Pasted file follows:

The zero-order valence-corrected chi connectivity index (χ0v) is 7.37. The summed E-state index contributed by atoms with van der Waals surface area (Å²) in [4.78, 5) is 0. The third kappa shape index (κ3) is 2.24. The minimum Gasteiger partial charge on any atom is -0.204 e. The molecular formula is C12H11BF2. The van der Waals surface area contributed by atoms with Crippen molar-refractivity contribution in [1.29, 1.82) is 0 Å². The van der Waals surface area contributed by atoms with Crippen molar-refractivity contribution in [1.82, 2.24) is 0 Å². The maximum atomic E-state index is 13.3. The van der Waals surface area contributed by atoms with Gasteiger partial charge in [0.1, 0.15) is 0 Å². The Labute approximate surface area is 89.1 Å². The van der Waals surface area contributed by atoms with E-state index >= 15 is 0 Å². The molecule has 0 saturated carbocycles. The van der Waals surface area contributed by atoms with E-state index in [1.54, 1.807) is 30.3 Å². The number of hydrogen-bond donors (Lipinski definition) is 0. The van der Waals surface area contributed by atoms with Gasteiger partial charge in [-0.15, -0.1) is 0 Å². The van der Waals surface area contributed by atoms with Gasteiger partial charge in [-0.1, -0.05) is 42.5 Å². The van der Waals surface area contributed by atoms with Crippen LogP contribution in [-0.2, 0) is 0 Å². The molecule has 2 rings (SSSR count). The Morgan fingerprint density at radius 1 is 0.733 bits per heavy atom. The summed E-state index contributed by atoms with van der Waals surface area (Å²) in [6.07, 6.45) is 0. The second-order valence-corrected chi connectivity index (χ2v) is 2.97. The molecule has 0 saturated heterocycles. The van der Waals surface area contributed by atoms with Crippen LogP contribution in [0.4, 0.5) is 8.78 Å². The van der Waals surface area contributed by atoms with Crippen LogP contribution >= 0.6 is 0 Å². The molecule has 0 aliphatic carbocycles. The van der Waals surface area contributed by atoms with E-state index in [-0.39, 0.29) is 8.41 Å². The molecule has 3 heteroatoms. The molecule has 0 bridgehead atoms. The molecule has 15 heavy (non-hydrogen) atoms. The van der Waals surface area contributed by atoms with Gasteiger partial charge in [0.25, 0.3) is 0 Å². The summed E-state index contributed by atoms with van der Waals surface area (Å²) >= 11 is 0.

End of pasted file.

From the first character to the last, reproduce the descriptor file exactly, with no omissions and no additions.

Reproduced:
The zero-order valence-corrected chi connectivity index (χ0v) is 7.37. The summed E-state index contributed by atoms with van der Waals surface area (Å²) in [4.78, 5) is 0. The third kappa shape index (κ3) is 2.24. The minimum Gasteiger partial charge on any atom is -0.204 e. The molecular formula is C12H11BF2. The van der Waals surface area contributed by atoms with Crippen molar-refractivity contribution in [1.29, 1.82) is 0 Å². The van der Waals surface area contributed by atoms with Crippen molar-refractivity contribution in [1.82, 2.24) is 0 Å². The maximum atomic E-state index is 13.3. The van der Waals surface area contributed by atoms with Gasteiger partial charge in [0.1, 0.15) is 0 Å². The Labute approximate surface area is 89.1 Å². The van der Waals surface area contributed by atoms with E-state index >= 15 is 0 Å². The molecule has 0 saturated carbocycles. The van der Waals surface area contributed by atoms with E-state index in [1.54, 1.807) is 30.3 Å². The number of hydrogen-bond donors (Lipinski definition) is 0. The van der Waals surface area contributed by atoms with Gasteiger partial charge in [-0.15, -0.1) is 0 Å². The van der Waals surface area contributed by atoms with Gasteiger partial charge in [-0.1, -0.05) is 42.5 Å². The van der Waals surface area contributed by atoms with Crippen LogP contribution in [-0.2, 0) is 0 Å². The molecule has 2 rings (SSSR count). The Morgan fingerprint density at radius 1 is 0.733 bits per heavy atom. The summed E-state index contributed by atoms with van der Waals surface area (Å²) in [6.07, 6.45) is 0. The second-order valence-corrected chi connectivity index (χ2v) is 2.97. The molecule has 0 saturated heterocycles. The van der Waals surface area contributed by atoms with Crippen LogP contribution in [0.4, 0.5) is 8.78 Å². The van der Waals surface area contributed by atoms with Crippen LogP contribution >= 0.6 is 0 Å². The molecule has 0 aliphatic carbocycles. The van der Waals surface area contributed by atoms with E-state index in [-0.39, 0.29) is 8.41 Å². The molecule has 3 heteroatoms. The molecule has 0 bridgehead atoms. The molecule has 15 heavy (non-hydrogen) atoms. The van der Waals surface area contributed by atoms with Gasteiger partial charge in [0.25, 0.3) is 0 Å². The summed E-state index contributed by atoms with van der Waals surface area (Å²) >= 11 is 0.